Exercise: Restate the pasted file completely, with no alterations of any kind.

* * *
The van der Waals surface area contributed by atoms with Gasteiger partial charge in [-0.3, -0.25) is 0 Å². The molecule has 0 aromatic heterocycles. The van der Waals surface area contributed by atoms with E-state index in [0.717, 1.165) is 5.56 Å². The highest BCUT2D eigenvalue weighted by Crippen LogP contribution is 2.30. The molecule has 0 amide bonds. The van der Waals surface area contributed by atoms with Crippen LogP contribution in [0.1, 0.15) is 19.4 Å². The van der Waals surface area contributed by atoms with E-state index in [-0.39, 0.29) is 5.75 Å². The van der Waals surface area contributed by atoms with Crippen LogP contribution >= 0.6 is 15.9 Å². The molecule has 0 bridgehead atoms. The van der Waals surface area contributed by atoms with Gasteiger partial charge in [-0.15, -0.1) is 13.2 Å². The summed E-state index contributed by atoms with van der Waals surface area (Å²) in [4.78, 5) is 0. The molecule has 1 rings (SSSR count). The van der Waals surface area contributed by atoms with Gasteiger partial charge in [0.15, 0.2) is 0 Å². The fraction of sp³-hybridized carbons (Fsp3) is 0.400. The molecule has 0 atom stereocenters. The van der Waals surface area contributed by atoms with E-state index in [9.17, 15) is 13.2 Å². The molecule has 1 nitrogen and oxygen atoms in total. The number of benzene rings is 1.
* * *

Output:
The van der Waals surface area contributed by atoms with Gasteiger partial charge in [-0.3, -0.25) is 0 Å². The molecule has 0 aromatic heterocycles. The van der Waals surface area contributed by atoms with E-state index in [0.717, 1.165) is 5.56 Å². The highest BCUT2D eigenvalue weighted by Crippen LogP contribution is 2.30. The molecule has 0 amide bonds. The van der Waals surface area contributed by atoms with Crippen LogP contribution in [0.1, 0.15) is 19.4 Å². The van der Waals surface area contributed by atoms with E-state index in [-0.39, 0.29) is 5.75 Å². The van der Waals surface area contributed by atoms with Crippen LogP contribution >= 0.6 is 15.9 Å². The molecule has 0 bridgehead atoms. The van der Waals surface area contributed by atoms with Gasteiger partial charge in [-0.15, -0.1) is 13.2 Å². The summed E-state index contributed by atoms with van der Waals surface area (Å²) in [4.78, 5) is 0. The molecule has 1 rings (SSSR count). The van der Waals surface area contributed by atoms with Gasteiger partial charge in [0.15, 0.2) is 0 Å². The fraction of sp³-hybridized carbons (Fsp3) is 0.400. The molecule has 0 atom stereocenters. The van der Waals surface area contributed by atoms with E-state index in [9.17, 15) is 13.2 Å². The molecule has 1 nitrogen and oxygen atoms in total. The number of benzene rings is 1.